Newsletter

Snippets of the Second NeuroMat Workshop

The Research, Innovation and Dissemination Center for Neuromathematics has hosted this month its second workshop, gathering members of the three teams --research, technology transfer and scientific dissemination-- and guests. The event took place at the University of São Paulo with support from the São Paulo Research Foundation and combined short and long presentations, roundtables and working groups. This workshop provided a sense of the evolution of activities and was an opportunity to exchange interdisciplinary perspectives on ongoing and future lines of action.

Integrating research, technology transfer and dissemination: NeuroMat’s third report of activities

When the São Paulo Research Foundation established the structure of the Research, Innovation and Dissemination Centers it stated clearly that the most important feature of RIDCs was the multiplicity of their missions, a cornerstone for attaining the status of “a world class research center.” Each RIDC must have a specific, high-impact research focus, and this research focus must be necessarily integrated with technology-transfer and scientific dissemination explicit missions.

A NeuroMat network to empower persons with Parkinson's disease in shaping therapeutic strategies

FAPESP’s Research, Innovation and Dissemination Center for Neuromathematics (RIDC NeuroMat) has launched in September a network to promote the collaboration of patients, families and professionals health to face clinical and research challenges associated with Parkinson’s disease. This initiative is called Amparo in Portuguese and is coordinated by the NeuroMat investigator Maria Elisa Pimentel Piemonte, a physical therapist and professor at the University of Sao Paulo.

A brain soccer derby: a NeuroMat story by Antonio Galves

Imagine a packed Maracanã soccer stadium, on a day of a derby of Flamengo against Fluminense, in Rio de Janeiro. Seventy thousand fans are in the stadium. Now imagine that someone can hear the crowd, but has no view over what happens on the field. He tries to make sense of what happens in the game —scores, good hits, fouls, penalty kicks, red cards— based on the crowd’s reactions.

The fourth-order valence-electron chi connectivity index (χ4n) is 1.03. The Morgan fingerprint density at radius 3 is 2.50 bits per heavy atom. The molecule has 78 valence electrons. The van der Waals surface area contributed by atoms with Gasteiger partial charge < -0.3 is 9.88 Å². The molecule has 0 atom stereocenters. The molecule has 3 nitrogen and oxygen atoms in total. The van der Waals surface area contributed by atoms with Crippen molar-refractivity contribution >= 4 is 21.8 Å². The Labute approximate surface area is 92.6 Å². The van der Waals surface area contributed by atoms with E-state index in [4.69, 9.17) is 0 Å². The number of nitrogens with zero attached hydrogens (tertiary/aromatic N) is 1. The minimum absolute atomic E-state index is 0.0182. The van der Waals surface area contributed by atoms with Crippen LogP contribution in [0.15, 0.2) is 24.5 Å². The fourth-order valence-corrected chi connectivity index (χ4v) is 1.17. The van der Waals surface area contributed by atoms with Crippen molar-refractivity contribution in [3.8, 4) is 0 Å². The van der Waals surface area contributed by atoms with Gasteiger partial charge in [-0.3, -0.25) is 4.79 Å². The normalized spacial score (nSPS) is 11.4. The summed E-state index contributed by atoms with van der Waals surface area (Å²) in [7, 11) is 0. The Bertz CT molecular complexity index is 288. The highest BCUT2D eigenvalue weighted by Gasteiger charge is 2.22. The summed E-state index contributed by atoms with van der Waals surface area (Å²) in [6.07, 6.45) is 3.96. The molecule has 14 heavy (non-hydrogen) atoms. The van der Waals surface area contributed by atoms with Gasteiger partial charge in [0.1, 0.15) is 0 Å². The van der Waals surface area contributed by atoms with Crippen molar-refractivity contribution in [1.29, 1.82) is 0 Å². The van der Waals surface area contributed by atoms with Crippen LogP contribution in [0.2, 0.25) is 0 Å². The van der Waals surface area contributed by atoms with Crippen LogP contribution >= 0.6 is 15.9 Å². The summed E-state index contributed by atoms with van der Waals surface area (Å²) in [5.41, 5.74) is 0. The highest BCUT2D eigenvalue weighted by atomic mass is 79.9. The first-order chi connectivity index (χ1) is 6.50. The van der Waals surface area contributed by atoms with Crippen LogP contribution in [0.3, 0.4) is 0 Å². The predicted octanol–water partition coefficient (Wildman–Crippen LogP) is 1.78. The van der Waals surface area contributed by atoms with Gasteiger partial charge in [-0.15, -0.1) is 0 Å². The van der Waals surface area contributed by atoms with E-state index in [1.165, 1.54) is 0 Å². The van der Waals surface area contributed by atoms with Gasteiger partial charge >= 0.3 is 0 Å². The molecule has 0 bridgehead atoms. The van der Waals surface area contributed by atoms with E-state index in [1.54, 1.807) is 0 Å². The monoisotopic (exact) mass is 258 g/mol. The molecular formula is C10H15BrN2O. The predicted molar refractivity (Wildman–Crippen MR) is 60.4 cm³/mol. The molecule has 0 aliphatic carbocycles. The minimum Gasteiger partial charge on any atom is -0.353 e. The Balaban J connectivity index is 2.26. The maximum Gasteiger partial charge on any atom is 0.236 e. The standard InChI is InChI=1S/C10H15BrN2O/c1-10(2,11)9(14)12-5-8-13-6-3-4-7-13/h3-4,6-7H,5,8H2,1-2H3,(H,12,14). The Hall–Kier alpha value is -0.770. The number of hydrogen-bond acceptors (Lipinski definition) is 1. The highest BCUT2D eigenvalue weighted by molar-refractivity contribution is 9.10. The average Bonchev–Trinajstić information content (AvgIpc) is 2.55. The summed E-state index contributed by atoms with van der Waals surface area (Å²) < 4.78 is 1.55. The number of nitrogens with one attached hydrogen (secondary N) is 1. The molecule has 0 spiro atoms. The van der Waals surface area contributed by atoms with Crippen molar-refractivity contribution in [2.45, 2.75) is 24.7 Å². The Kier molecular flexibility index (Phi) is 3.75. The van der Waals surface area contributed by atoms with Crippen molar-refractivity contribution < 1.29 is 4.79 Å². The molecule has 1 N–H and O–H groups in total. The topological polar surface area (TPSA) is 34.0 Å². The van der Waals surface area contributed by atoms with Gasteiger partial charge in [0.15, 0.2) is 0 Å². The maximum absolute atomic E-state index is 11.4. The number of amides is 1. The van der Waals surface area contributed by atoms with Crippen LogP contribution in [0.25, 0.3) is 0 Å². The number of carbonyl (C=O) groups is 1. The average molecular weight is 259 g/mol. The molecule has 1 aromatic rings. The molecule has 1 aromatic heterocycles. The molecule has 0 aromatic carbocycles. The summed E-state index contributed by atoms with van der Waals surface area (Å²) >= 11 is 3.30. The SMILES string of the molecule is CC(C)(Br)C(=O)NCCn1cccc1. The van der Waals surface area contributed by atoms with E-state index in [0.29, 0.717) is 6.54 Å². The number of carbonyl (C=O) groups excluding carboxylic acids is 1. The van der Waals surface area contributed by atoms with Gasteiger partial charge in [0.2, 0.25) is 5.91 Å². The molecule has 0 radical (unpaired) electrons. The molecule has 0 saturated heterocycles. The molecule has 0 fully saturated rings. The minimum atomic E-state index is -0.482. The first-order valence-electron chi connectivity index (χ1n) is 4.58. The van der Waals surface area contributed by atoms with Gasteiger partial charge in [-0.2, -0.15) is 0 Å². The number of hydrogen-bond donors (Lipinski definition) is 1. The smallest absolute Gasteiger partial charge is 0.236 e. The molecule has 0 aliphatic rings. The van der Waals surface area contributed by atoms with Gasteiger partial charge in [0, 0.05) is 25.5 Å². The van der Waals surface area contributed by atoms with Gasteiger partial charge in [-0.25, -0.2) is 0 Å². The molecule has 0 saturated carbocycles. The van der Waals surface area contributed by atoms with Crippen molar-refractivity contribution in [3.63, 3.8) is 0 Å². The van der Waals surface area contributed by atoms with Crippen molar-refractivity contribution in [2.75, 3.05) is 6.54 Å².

New functionalities to store neuroscience data and metadata in NeuroMat’s freely-shared computational tool

The Neuroscience Experiments System (NES) is an open-source tool to manage clinical data gathered in hospitals and research institutions, that the technology-transfer team at FAPESP’s NeuroMat has developed since 2014. The scientific challenge that the development of this tool addresses is that neuroscience experiments generate heterogeneous data formats and complex metadata, such as provenance information, and NES —currently available on a 0.12 version — intends to provide a unified repository for data and metadata from different natures (i.e., clinical, imaging, behavioral).

In praise of Ernesto Hamburger, NeuroMat’s first dissemination team leader

The RIDC NeuroMat, with support from USP's Physics Institute and FAPESP, held the roundtable "Challenges of Scientific Dissemination: In praise of Ernesto Hamburger", one June 9. Prof. Hamburger was NeuroMat's first dissemination team leader. Current dissemination team leader in the RIDC, Fernando Paixão introduced Prof. Hamburger's contribution and the roundtable and the transcript of this talk was translated into English.